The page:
A solicitor who had a sexual relationship with his personal assistant, and then sacked her when he found out that she was seeing someone else, has won his appeal against a sex discrimination charge.
The Employment Appeal Tribunal (EAT) found that the ‘jealousy sacking’ amounted to unfair dismissal, rather than discrimination. Legal experts believe the decision is a boost for employers as it removes an avenue for costly discrimination cases.
The unnamed East London law firm now faces a maximum compensation charge of £58,400. The solicitor, whose identity has been protected by the tribunal, was originally convicted of sex discrimination, which carries an uncapped compensation limit.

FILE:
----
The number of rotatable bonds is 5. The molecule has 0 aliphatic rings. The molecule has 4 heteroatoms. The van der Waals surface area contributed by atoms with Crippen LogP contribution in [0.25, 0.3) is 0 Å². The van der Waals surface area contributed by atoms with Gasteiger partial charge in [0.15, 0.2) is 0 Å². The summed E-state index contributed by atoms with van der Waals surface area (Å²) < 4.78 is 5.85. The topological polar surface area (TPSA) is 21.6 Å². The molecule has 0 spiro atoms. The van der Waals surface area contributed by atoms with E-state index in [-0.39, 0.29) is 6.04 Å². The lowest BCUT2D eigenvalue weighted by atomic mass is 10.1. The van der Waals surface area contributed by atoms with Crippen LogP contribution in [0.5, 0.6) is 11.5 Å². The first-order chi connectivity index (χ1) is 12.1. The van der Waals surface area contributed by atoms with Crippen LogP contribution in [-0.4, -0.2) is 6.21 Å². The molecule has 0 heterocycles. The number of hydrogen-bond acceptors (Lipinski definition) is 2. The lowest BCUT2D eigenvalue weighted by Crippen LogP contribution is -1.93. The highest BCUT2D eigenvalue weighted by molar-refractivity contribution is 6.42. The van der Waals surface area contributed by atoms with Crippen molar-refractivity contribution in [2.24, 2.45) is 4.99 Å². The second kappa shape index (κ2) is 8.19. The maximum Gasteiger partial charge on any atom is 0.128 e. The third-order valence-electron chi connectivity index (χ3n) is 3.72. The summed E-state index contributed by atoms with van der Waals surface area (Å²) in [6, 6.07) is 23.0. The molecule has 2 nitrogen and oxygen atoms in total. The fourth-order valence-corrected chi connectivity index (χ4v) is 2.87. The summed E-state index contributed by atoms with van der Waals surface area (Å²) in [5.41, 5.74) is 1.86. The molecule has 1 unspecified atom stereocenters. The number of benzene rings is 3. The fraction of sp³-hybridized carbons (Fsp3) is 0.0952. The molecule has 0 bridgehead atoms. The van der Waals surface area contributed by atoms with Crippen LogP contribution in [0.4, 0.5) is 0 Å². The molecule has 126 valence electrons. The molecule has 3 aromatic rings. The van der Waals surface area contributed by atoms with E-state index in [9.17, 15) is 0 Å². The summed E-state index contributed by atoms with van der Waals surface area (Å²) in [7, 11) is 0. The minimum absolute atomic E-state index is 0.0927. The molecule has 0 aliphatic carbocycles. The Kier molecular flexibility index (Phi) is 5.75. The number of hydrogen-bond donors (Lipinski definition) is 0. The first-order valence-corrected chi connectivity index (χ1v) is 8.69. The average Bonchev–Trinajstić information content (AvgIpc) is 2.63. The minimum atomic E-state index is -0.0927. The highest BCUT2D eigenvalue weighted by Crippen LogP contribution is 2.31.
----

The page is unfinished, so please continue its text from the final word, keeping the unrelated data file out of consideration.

Lawyers acting for the personal assistant claimed she was a victim of sex discrimination due to what is known as the ‘but for’ clause. They argued that but for her being a woman, she would not have been sacked, as she would not have had a relationship with her boss in the first place. However, the EAT ruled that the dismissal itself was not connected to her gender, but to her actions.
“Big companies have regular problems with employee relationships, and many outlaw them for fear of what happens if they break down,” said Greg Campbell, head of employment at law firm Faegre & Benson.
“This decision emphasises that as long as you treat male and female employees equally, there is no sex discrimination case.”